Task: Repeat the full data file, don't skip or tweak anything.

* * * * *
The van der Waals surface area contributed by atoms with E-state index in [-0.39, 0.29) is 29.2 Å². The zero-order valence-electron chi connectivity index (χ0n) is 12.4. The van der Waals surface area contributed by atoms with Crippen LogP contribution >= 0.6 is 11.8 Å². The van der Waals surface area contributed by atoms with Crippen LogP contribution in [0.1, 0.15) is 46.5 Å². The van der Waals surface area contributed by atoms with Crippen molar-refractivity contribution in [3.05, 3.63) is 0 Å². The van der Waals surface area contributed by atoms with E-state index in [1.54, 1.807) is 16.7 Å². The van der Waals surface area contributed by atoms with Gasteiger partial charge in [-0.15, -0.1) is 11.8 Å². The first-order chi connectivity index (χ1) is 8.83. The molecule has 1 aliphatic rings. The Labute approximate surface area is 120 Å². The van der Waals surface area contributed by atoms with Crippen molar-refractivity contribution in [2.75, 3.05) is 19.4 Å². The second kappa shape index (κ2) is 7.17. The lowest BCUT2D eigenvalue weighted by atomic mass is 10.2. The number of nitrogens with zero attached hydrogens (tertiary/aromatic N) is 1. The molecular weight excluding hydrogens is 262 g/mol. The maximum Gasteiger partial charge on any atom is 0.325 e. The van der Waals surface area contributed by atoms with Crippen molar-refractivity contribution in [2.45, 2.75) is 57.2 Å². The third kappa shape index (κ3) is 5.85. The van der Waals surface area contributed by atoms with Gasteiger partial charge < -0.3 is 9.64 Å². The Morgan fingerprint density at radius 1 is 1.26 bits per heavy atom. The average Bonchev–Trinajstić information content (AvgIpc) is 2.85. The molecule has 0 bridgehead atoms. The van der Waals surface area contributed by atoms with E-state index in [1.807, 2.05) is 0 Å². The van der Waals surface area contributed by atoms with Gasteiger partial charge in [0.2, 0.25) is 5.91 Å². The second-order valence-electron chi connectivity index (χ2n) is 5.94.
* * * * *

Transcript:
The van der Waals surface area contributed by atoms with E-state index in [-0.39, 0.29) is 29.2 Å². The zero-order valence-electron chi connectivity index (χ0n) is 12.4. The van der Waals surface area contributed by atoms with Crippen LogP contribution >= 0.6 is 11.8 Å². The van der Waals surface area contributed by atoms with Crippen LogP contribution in [0.1, 0.15) is 46.5 Å². The van der Waals surface area contributed by atoms with Crippen molar-refractivity contribution in [3.05, 3.63) is 0 Å². The van der Waals surface area contributed by atoms with E-state index in [1.54, 1.807) is 16.7 Å². The van der Waals surface area contributed by atoms with Gasteiger partial charge in [-0.15, -0.1) is 11.8 Å². The first-order chi connectivity index (χ1) is 8.83. The molecule has 1 aliphatic rings. The Labute approximate surface area is 120 Å². The van der Waals surface area contributed by atoms with Crippen molar-refractivity contribution in [2.75, 3.05) is 19.4 Å². The second kappa shape index (κ2) is 7.17. The lowest BCUT2D eigenvalue weighted by atomic mass is 10.2. The number of nitrogens with zero attached hydrogens (tertiary/aromatic N) is 1. The molecular weight excluding hydrogens is 262 g/mol. The maximum Gasteiger partial charge on any atom is 0.325 e. The van der Waals surface area contributed by atoms with Crippen molar-refractivity contribution in [2.45, 2.75) is 57.2 Å². The third kappa shape index (κ3) is 5.85. The van der Waals surface area contributed by atoms with Gasteiger partial charge < -0.3 is 9.64 Å². The Morgan fingerprint density at radius 1 is 1.26 bits per heavy atom. The average Bonchev–Trinajstić information content (AvgIpc) is 2.85. The molecule has 0 bridgehead atoms. The van der Waals surface area contributed by atoms with E-state index in [1.807, 2.05) is 0 Å². The van der Waals surface area contributed by atoms with Gasteiger partial charge in [0.2, 0.25) is 5.91 Å². The second-order valence-electron chi connectivity index (χ2n) is 5.94.